Even in leading green-energy states like California, utilities are still building natural gas-powered peaker plants. Their purpose is to maintain grid reliability as more coal plants are retired, said Cliff Majersik, executive director of the Institute for Market Transformation. “If we invest in building grid integration and energy efficiency, then we won’t have to build more peaker plants,” Majersik said. “If the building uses less energy, then we don’t have to build new power plants and do not have to build new transmission lines.”
U.S. utility-scale additions in 2018 were primarily from natural gas (62 percent), wind (21 percent) and solar (16 percent). One of those wind additions came in December 2018, when Xcel Energy’s 600 MW wind farm, Rush Creek in eastern Colorado, came on line. The project, which includes a 345,000-kilovolt transmission line and encompasses more than 95,000 acres in five counties, is the largest wind farm in the state.
Also in December, Xcel became the first big U.S. utility to aim for zero-carbon electricity by 2050 and to reduce carbon emissions 80 percent by 2030. By 2018, Xcel, which provides energy to millions of businesses and residences in eight Western and Midwestern states, had reduced carbon emissions by 38 percent compared to 2005 levels.
This year, Google, Facebook, General Motors, Walmart and more than 300 other companies launched the Renewable Energy Buyers Alliance (REBA), creating the largest group of corporate renewable energy buyers in the U.S. REBA, originally founded in 2014 as a partnership between RMI, World Wildlife Fund, World Resources Institute and Business for Social Responsibility, aims to bring more than 60 gigawatts of new renewable online in the U.S. by 2025.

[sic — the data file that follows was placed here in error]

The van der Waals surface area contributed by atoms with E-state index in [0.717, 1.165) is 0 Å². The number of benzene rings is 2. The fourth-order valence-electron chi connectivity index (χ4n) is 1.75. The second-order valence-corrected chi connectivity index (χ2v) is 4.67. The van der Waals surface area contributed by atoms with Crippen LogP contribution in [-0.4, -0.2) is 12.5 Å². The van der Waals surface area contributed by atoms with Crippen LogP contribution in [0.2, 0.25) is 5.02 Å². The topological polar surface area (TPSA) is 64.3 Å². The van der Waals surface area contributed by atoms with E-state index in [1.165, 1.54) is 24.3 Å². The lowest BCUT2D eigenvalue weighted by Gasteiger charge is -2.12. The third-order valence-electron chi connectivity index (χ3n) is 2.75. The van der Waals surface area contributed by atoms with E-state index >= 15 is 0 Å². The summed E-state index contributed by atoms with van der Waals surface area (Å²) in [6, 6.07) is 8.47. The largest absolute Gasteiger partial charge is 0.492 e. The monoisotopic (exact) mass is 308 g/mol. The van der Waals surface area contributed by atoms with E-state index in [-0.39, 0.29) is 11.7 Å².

Last year, corporate renewable energy procurement set a new record with 6.63 GW of clean energy, represented by 76 projects through a variety of corporate Power Purchase Agreements, Green Power Purchases, Green Tariffs and ownership of projects. That was nearly double the 2017 amount, which hit 2.78 GW and 31 projects and a huge increase from 2013 when five deals were announced for a total of .32 GW. As of early this year, at least 1.49 GW, representing 17 deals, has been announced by companies including Google, Facebook, Microsoft and Amazon.
RMI notes costs for renewable energy generation, including wind, solar and distributed energy resources like batteries, have fallen in the last decade. The group said in both regulated and restructured markets, there is significant opportunity to redirect capital away from what it calls “uneconomic, risky investments in new gas toward clean energy portfolio resources, at a net cost savings.”
RMI’s analysis concludes that clean energy portfolios are out-competing gas-fired generators in some areas and represent a $350 billion market opportunity for investments in renewable and DERS rather than new gas. A variety of wind plus battery storage, solar plus battery storage and demand flexibility can increasingly beat costs for gas in many cases, Mandel said.